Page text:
50 travel tips for the travel-worker

I’m currently travelling round the world while working for ReignDesign. Here are a collection of my 50 personal travel tips, from the familiar to the odd…


  1. Buy noise-cancellation headphones. They’re expensive, but they last for years and they make long-haul flights far more pleasant.
  2. Always carry a pen on flights, to fill out the immigration card.
  3. Always have the address of a hotel in your destination ready (even if you haven’t booked it).
  4. Always check visa requirements before booking a flight, especially if you’re transiting another country.
  5. Chew gum on takeoff and landing to avoid painful ear pressure.
  6. Buy a cheap luggage scale. It’s far cheaper than excess luggage charges.
  7. Always take your expensive gadgets (laptop, camera, phone, iPod) in hand luggage.
  8. Everyone reacts to jetlag differently. Take it easy the first few days after a long flight.
  9. Ask for an exit row at checkin. If you have to pick a seat online, pick the row behind the exit row, you may be able to move forward.
  10. If you want to use airport lounges, but can’t afford business class, join Priority Pass.



  1. If you’re not sure how something works (say a ticket machine), hang back and watch other people use it first.
  2. If you want someone to take your picture, choose someone who’s carrying a decent camera themselves.
  3. Get a universal plug adaptor, then you’ll never be stuck for an electrical outlet.
  4. If you have to get up at 4am to see a magical sunrise, and you’re not a morning person, don’t go to sleep. Nap when you get back.
  5. Take the lightest laptop you can afford, which is still powerful enough for you to do what you need to do.
  6. Don’t lug around a giant Lonely Planet. Download the chapters you need from their website.
  7. Memorise your passport number and mobile phone number.
  8. Tell your bank if you’re going abroad.
  9. …but have your bank’s phone number ready for when they block your card anyway.
  10. Danger socks! Take all matching black socks, and one pair of bright pink/green socks. When you reach the pink/green socks you know it’s time to do some laundry



  1. Eat out at lunchtime, not at dinner time to save cash.
  2. Roaming charges can be outrageous, so get a local SIM card as soon as you can.
  3. Go to a public library. You can consult travel books for free, and often get free internet.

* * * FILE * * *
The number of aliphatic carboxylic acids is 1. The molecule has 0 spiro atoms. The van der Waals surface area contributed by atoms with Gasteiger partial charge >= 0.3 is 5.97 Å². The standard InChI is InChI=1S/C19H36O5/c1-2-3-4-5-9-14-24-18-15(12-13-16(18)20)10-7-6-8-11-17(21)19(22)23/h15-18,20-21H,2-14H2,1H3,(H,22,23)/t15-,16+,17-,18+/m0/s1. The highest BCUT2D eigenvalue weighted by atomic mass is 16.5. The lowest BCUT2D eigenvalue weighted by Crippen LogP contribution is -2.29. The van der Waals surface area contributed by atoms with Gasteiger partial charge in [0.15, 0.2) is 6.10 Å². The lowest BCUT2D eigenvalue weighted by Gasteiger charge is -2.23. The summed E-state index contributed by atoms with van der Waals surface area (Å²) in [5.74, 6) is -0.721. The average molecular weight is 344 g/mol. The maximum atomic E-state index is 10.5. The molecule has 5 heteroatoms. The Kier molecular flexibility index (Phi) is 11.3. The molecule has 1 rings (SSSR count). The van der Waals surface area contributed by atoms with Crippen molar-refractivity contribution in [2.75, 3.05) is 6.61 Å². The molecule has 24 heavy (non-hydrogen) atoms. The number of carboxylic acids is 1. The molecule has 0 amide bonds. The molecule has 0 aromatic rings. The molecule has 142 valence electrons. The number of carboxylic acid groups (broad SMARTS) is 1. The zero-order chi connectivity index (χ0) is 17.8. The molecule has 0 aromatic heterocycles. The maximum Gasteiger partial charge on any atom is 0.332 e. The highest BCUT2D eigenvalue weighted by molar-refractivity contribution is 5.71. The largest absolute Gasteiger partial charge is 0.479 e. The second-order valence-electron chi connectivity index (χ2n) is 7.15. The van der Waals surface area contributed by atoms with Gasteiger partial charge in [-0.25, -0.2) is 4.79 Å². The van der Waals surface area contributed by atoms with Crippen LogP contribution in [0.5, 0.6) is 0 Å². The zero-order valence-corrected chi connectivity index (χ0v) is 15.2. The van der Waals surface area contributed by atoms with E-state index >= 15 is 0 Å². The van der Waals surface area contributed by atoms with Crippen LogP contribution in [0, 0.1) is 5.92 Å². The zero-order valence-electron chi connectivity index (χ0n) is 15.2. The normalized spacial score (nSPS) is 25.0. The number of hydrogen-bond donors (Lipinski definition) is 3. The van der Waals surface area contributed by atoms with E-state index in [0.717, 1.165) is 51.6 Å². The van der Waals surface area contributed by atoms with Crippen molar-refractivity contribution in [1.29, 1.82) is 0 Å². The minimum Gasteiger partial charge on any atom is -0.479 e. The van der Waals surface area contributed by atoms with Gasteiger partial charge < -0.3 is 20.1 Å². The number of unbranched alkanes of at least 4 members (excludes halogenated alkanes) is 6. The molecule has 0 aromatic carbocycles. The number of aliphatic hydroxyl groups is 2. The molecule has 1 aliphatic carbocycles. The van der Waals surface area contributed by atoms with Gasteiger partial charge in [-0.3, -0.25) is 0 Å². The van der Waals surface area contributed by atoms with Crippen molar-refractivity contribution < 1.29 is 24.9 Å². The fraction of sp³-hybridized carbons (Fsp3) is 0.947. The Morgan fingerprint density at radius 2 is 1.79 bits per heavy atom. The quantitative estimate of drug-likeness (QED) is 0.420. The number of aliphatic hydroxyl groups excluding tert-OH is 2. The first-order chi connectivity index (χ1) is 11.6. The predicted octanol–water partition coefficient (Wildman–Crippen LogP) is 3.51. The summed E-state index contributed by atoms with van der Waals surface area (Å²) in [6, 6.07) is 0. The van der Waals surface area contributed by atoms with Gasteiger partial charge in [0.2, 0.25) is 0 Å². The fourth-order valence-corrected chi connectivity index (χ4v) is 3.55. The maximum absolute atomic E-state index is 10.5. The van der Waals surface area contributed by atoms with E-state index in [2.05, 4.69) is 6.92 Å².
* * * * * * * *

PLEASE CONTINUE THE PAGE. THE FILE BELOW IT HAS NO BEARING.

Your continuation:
4. Where there are students, there are cheap restaurants and haircuts.
  5. Reading the local newspaper is always cheap fun.
  6. Withdraw money from an ATM with a debit card; and withdraw in large amounts to avoid high per-transaction charges.
  7. Finding a great hotel: go to TripAdvisor, find the city, pick the highest ranked place in your price-range, book online for better rates.
  8. Check if your hotel will organise a free airport pickup.
  9. Youth hostels often have private rooms which are much cheaper than a “real” hotel.
  10. Check local “what’s on” websites for free events, or “group buying” websites for coupons.



  1. After arriving in a new country, drink yoghurt to settle your stomach.
  2. Every country has a national beer. Every country has a colourless spirit. For your health, drink the beer.
  3. The area around the train station is ALWAYS dodgy.
  4. Drive more cautiously than you’d do at home. You don’t know the conditions or the other road users.
  5. Carry a bottle of water with you and keep yourself hydrated.
  6. …and if you’re in a hot country, you need to be drinking *litres* of water every day.
  7. Register with your consulate if you’re going anywhere remote or unsettled.
  8. If there’s a natural disaster, let your family and friends know you’re OK (even if you’re thousands of miles away… people aren’t thinking about geography at these times!)
  9. Only swim in the sea if you can see others swimming.
  10. FInd out about common scams. If someone (particularly an attractive member of the opposite sex) invites you to tea, to an art exhibition or to take part in any kind of gambling game, it’s a scam.



  1. If you only learn one word in the foreign language, make it “thank you”.
  2. Don’t bargain over a few cents in countries where incomes are far lower than your own.
  3. Wear trousers, not shorts.
  4. People still like getting postcards.
  5. Don’t carry your backpack on your front. You look like an idiot.
  6. When riding a train/long-distance coach, offer to share your food with the person in the seat next to you.
  7. Find out about tipping customs. Attempting to tip in some countries can be embarrassing for the recipient, failing to tip in others can cause major offense.
  8. Talk to people about their country, and listen: this is not the time to impress your political views on them!
  9. Reduce the amount of rubbish you create: turn down plastic bags in shops and reuse plastic bottles.
  10. When you get home, don’t be the annoying person who says “this Pad Thai just doesn’t compare to the one I had in this little village near Chiang Mai…”


What’s your personal travel tip? Feel free to share them in the comments!


Matt Mayer

Matt Mayer is a founder at ReignDesign. Matt is from the UK and was based in Shanghai for ten years. He is now living in Bangkok, Thailand.

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